For Newt Gingrich, a Future in Ideas

Rebecca Kaplan

It’s been just over 11 months since Newt Gingrich ended his presidential bid, but the former House speaker seems to be plenty content despite his absence from the White House. That allows time for him to stay up late with his wife, Callista, watching old episodes of the BBC Show Downton Abbey and delving into his favorite hobby: ideas.

“I’m the person who talks with reporters about ideas,” Gingrich told a small group of reporters who gathered to chat with him Thursday at National Review on Pennsylvania Avenue as he described his role in today’s Republican Party. “My goal is to find a way, largely through Gingrich Productions, through Newt University, through films, through books, from talking to you guys … to take these ideas and turn them into a new series of bills.”

That doesn’t mean another bid for the House or Senate is on the horizon, or even a stint as a lobbyist. Calling politics and government “lagging indicators,” Gingrich said he wants to connect the great idea pioneers of our time with interested lawmakers. And Gingrich has no shortage of interest in great ideas, be it the new Google glasses, cars that require no drivers, regenerative medicine, or further study of the brain. He heaped praise on President Obama earlier this week for launching a $100 million plan to map the human brain.

Championing new, life-changing technology is just one way he proposes to help modernize and broaden the appeal of the GOP. “I think we start by describing goals in life, not by focusing on philosophy,” he said. “This is something I frankly failed to do very well running for president.... I couldn’t figure out how to break through on this core notion.”

Even though he was part of the reason the GOP had to undergo an “autopsy” report after the current election, he supports most of the changes advocated by Republican National Committee Chairman Reince Priebus. Need to boost minority outreach? Gingrich is working on a program to get Republicans and members of the Congressional Black Caucus to visit each others’ districts.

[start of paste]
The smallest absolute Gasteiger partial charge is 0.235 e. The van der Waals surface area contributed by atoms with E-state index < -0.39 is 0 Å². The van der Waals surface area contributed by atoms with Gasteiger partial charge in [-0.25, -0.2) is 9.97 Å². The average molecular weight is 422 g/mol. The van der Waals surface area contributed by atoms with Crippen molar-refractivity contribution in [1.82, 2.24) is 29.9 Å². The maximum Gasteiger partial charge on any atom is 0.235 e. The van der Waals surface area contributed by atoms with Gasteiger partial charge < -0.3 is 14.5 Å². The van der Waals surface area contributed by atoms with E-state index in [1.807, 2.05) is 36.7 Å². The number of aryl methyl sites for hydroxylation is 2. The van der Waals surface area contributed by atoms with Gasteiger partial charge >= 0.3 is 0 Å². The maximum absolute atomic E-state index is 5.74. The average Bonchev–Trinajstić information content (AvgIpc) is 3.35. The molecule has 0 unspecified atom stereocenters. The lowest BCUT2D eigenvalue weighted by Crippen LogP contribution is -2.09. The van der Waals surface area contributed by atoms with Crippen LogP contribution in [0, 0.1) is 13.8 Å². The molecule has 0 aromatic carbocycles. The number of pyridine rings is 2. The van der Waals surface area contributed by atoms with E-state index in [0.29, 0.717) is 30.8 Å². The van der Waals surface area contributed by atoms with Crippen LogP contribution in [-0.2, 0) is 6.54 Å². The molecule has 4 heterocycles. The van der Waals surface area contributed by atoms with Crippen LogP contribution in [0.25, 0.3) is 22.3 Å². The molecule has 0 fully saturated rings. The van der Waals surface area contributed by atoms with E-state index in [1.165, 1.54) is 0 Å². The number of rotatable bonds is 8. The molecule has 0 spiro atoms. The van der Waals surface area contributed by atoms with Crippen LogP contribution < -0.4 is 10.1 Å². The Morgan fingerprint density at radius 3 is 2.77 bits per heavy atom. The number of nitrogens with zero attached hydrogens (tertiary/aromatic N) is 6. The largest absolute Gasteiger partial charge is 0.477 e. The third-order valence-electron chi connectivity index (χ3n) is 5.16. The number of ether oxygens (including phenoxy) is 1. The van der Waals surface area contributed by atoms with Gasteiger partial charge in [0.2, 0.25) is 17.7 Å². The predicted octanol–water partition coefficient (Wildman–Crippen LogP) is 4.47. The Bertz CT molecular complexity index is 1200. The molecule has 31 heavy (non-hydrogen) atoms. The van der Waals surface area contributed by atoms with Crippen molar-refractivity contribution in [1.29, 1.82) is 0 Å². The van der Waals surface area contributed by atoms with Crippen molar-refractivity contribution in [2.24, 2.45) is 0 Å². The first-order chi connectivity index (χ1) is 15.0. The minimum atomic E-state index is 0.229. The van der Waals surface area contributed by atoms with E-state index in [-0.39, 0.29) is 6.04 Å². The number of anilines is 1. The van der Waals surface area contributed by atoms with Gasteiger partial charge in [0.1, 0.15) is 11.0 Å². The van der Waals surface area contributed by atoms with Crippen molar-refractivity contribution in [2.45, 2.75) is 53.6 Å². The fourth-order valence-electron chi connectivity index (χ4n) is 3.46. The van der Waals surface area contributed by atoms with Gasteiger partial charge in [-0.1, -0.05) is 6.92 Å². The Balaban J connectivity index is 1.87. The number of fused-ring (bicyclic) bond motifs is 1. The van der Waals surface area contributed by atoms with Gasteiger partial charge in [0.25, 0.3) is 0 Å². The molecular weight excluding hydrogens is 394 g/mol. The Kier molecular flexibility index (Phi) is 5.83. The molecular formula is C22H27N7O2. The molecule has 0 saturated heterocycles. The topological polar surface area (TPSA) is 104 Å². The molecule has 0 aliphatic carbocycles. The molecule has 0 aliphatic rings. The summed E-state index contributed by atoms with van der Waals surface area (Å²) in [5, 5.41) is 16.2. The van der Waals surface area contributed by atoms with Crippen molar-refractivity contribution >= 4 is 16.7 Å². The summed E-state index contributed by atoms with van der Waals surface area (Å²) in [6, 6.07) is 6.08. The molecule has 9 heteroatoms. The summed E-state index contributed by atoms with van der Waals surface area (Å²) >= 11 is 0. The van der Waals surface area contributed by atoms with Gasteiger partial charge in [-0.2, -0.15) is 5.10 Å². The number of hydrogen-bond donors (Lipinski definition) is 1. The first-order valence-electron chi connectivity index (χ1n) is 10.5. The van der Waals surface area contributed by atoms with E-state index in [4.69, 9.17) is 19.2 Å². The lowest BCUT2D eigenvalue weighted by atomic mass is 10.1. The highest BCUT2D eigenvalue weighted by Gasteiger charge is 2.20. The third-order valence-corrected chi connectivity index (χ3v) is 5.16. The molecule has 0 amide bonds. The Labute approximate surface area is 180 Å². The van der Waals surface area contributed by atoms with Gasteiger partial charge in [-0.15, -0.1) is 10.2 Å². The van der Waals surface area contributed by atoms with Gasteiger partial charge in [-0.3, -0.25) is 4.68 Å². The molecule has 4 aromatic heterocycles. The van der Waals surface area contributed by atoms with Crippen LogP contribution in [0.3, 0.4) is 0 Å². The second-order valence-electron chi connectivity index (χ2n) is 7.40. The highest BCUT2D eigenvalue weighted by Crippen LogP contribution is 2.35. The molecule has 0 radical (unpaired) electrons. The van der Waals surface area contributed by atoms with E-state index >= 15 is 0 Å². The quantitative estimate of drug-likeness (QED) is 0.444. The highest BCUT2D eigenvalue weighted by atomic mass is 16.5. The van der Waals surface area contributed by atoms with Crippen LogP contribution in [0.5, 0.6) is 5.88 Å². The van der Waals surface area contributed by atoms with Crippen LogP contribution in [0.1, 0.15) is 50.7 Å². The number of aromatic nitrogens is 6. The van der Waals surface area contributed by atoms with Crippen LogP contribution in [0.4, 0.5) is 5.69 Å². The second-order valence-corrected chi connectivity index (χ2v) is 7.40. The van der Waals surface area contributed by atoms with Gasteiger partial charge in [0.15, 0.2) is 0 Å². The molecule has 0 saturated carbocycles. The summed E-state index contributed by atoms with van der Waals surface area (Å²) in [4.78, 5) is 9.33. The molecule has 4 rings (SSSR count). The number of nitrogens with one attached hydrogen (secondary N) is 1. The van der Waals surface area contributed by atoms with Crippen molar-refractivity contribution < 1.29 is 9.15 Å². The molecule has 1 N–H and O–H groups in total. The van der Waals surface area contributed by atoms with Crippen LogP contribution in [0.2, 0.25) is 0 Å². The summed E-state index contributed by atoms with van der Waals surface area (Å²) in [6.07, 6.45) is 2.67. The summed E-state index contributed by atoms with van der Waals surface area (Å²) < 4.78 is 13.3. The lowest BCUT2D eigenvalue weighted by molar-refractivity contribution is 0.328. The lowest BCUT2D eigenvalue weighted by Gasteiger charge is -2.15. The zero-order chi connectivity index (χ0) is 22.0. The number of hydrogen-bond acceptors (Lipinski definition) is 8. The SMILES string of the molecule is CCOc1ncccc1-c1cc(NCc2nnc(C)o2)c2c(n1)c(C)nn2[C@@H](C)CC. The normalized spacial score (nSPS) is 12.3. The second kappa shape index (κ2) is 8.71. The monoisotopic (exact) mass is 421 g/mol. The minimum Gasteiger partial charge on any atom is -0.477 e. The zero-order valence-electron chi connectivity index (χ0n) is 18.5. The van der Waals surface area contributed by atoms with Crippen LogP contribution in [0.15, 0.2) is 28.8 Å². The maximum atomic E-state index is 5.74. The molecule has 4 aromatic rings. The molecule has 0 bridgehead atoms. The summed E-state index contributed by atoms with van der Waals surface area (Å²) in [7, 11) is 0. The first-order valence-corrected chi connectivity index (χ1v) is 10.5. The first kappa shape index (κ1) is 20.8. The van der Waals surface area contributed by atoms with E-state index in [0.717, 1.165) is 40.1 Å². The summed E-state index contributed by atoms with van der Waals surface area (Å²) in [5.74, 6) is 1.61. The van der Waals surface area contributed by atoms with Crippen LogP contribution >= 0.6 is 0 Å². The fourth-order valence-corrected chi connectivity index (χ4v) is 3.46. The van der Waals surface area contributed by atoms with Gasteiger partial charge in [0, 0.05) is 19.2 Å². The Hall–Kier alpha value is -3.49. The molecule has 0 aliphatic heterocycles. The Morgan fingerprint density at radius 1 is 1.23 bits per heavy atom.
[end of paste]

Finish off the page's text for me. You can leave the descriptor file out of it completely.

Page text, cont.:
There’s one area where Gingrich and Priebus won’t see eye to eye anytime soon, and that’s on gay marriage. While the RNC chairman preaches tolerance and recently toldUSA Today that Republicans must not act like “Old Testament heretics” on the issue, Gingrich sees it as “one more fight in the long struggle between paganism and Christianity.”

“I'm actually intrigued as a historian for how long this cycle will last, because if you look at the long history of Christianity and the long history of traditional religions, you know, things come and go,” he said. “Overall, betting on the historic survival of the Bible has been a reasonably good bet now for several thousand years.”

Ever the fatalist, Gingrich warned that there would be a “real drive to outlaw and limit Christianity,” or to tell people that “it’s OK to be Christian as long as you’re not really Christian.”

“You're now seeing a secular tyranny begin to set in that is very dangerous, and we need to have a national debate about it," he said.

Perhaps, then, the cautious tactics of his successor, House Speaker John Boehner, R-Ohio, may not be enough for Gingrich. But he did praise Boehner’s handling of the House and his sometimes-fractious caucus.

“I think he’s actually gaining ground,” Gingrich said. “My sense is that he’s begun to figure out a pattern that enables him to minimize Obama’s effectiveness and to allow him to consolidate Republicans in the House.” That wasn’t the case from 2010 to 2012, he said, when Republicans merely assumed Obama would lose the next election.

Asked whether Republican Rep. Paul Ryan of Wisconsin, the wonky House Budget Committee chair, might be a good candidate for Boehner's job in the future, Gingrich praised his skill set, calling Ryan “one of the most talented people in politics.”

And as for whether Gingrich will run for president again in 2016? 

“I don’t rule it out,” he said, with the usual grin. “But we’re not spending any energy on it.”